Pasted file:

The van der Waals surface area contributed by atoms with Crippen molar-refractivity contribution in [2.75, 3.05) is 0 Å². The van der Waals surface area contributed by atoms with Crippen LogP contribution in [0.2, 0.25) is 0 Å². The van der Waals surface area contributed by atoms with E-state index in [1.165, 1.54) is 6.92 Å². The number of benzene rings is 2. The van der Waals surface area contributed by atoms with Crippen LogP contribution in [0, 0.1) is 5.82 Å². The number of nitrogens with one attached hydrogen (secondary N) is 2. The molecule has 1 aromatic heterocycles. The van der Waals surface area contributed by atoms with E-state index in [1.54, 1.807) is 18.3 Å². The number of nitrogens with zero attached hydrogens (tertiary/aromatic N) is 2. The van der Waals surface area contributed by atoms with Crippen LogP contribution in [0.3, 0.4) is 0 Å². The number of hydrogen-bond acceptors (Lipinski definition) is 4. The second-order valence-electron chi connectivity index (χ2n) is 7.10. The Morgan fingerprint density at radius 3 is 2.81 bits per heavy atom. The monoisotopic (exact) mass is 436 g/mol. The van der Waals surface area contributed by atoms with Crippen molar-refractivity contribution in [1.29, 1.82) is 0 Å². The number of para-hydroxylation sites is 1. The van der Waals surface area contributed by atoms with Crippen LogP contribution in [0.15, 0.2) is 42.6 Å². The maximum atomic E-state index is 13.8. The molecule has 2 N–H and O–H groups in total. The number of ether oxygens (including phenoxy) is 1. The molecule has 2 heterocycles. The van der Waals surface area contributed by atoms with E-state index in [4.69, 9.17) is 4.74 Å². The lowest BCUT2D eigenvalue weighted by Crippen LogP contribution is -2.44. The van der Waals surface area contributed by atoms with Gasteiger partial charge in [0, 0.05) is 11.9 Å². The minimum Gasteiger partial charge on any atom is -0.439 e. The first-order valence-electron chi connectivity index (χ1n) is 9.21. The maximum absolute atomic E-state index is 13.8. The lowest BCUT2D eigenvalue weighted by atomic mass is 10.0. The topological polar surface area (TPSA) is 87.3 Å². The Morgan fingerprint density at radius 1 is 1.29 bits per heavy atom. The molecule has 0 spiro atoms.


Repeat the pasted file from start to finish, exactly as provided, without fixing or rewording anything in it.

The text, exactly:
The van der Waals surface area contributed by atoms with Crippen molar-refractivity contribution in [2.75, 3.05) is 0 Å². The van der Waals surface area contributed by atoms with Crippen LogP contribution in [0.2, 0.25) is 0 Å². The van der Waals surface area contributed by atoms with E-state index in [1.165, 1.54) is 6.92 Å². The number of benzene rings is 2. The van der Waals surface area contributed by atoms with Crippen LogP contribution in [0, 0.1) is 5.82 Å². The number of nitrogens with one attached hydrogen (secondary N) is 2. The molecule has 1 aromatic heterocycles. The van der Waals surface area contributed by atoms with E-state index in [1.54, 1.807) is 18.3 Å². The number of nitrogens with zero attached hydrogens (tertiary/aromatic N) is 2. The van der Waals surface area contributed by atoms with Crippen LogP contribution in [0.3, 0.4) is 0 Å². The number of hydrogen-bond acceptors (Lipinski definition) is 4. The second-order valence-electron chi connectivity index (χ2n) is 7.10. The Morgan fingerprint density at radius 3 is 2.81 bits per heavy atom. The monoisotopic (exact) mass is 436 g/mol. The van der Waals surface area contributed by atoms with Crippen molar-refractivity contribution in [1.29, 1.82) is 0 Å². The number of para-hydroxylation sites is 1. The van der Waals surface area contributed by atoms with Crippen LogP contribution in [0.15, 0.2) is 42.6 Å². The maximum atomic E-state index is 13.8. The molecule has 2 N–H and O–H groups in total. The number of ether oxygens (including phenoxy) is 1. The molecule has 2 heterocycles. The van der Waals surface area contributed by atoms with E-state index in [4.69, 9.17) is 4.74 Å². The lowest BCUT2D eigenvalue weighted by Crippen LogP contribution is -2.44. The van der Waals surface area contributed by atoms with Gasteiger partial charge in [0, 0.05) is 11.9 Å². The minimum Gasteiger partial charge on any atom is -0.439 e. The first-order valence-electron chi connectivity index (χ1n) is 9.21. The maximum absolute atomic E-state index is 13.8. The lowest BCUT2D eigenvalue weighted by atomic mass is 10.0. The topological polar surface area (TPSA) is 87.3 Å². The Morgan fingerprint density at radius 1 is 1.29 bits per heavy atom. The molecule has 0 spiro atoms.